words by: Kevin Bille
Hey what’s the good word!
Focus. First, let’s define what it is. The dictionary says focus is ‘a center of activity, attraction, or attention; a point of concentration; directed attention; a state or condition permitting clear perception or understanding.’
Next, read the statement below and then pause. Don’t keep reading the rest of the article until this truly resonates. Ready? Go!
You can focus on what gets your attention, or you can focus on what deserves your attention.
Matthew 6:34 says, “Therefore do not worry about tomorrow, for tomorrow will worry about itself. Each day has enough trouble of its own.”
When I read this scripture, it puts a ton of value on one day and on focusing on that particular day. This helps us make the most of the time given to us. But, many of us are so caught up in what we need to accomplish on our to-do list that we aren’t valuing today, and it’s taking up the one thing we all wish we had more of… TIME!
Attention management can assist with this. It is the practice of controlling distractions, being present in the moment, finding flow, and maximizing focus so that you can unleash your genius. It’s about being intentional instead of reactive. Invest in your focus. Support your attention by minimizing distractions.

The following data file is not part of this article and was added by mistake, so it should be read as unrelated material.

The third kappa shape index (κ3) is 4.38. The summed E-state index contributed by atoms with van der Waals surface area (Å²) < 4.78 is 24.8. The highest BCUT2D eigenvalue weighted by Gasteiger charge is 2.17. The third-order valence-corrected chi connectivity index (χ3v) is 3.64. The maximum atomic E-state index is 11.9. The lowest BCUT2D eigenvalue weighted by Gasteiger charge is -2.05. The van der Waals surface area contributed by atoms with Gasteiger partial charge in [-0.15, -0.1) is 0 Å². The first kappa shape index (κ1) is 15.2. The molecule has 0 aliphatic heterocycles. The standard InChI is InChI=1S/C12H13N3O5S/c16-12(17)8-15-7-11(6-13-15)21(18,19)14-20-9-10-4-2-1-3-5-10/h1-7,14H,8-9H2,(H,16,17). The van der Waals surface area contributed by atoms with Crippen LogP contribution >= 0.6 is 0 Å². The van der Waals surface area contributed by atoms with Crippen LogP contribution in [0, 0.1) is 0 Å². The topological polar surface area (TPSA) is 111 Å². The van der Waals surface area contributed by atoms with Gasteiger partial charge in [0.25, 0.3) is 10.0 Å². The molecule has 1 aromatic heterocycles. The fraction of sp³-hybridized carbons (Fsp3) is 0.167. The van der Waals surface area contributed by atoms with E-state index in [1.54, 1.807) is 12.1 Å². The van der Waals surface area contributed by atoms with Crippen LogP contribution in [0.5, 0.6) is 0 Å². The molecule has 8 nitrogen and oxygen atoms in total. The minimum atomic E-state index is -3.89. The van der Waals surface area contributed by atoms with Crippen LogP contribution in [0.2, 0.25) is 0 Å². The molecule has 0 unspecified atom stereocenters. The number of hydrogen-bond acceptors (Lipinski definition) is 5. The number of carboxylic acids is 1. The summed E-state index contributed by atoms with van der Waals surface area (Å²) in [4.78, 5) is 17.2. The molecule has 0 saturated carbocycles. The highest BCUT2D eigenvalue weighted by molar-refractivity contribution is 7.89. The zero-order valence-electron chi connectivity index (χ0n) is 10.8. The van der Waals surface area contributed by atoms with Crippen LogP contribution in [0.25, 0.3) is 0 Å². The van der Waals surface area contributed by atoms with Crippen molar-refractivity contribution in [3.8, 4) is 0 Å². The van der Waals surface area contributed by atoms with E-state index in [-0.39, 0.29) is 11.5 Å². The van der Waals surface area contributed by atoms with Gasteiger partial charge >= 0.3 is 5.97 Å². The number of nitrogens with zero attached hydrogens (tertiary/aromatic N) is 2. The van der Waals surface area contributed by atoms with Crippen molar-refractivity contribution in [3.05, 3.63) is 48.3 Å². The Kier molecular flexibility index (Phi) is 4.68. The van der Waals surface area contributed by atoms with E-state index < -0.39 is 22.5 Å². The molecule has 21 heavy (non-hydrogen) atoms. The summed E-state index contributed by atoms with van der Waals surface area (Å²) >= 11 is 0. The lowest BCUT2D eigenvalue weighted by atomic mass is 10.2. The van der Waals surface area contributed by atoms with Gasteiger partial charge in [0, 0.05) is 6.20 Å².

Time management used to be very similar to what attention management is now. If you put it on your calendar, you were more likely to accomplish it. This was until the digital revolution changed the way information was generated and shared. In other words, before there were so many distractions. Allocating time to something no longer means that it will receive your attention, and without attention, your time is somewhat irrelevant. Attention creates action, produces quality, and facilitates productivity. What you give your attention to is what determines your experiences. Many mistakes in our lives come from letting the wrong things capture our attention.
You can’t create more hours in the day, but you can be more intentional with how you spend them. By being intentional, you choose to focus on what deserves your attention rather than on what merely gets your attention.
I love James Clear’s suggestion of measuring your progress. He says, “We all have areas of life that we say are important to us, but that we aren’t measuring. That’s a shame because measurement maintains focus and concentration. The things we measure are the things we improve. It is only through numbers and clear tracking that we have any idea if we are getting better or worse.”
For example, Clear mentions, “When I measured how many pushups I did, I got stronger. When I tracked my reading habit of 20 pages per day, I read more books. And when I recorded my values, I began living with more integrity.”So, ask yourself, how do you define focus in the different areas of your world, and how can you improve your focus in these areas? One way you could start is by making the shift from time management to attention management.
Now that’s GOOD STUFF!
Reach out to Kevin Bille anytime with your thoughts by emailing him at: email@example.com
Watch interview’s at Kevin’s Youtube Channel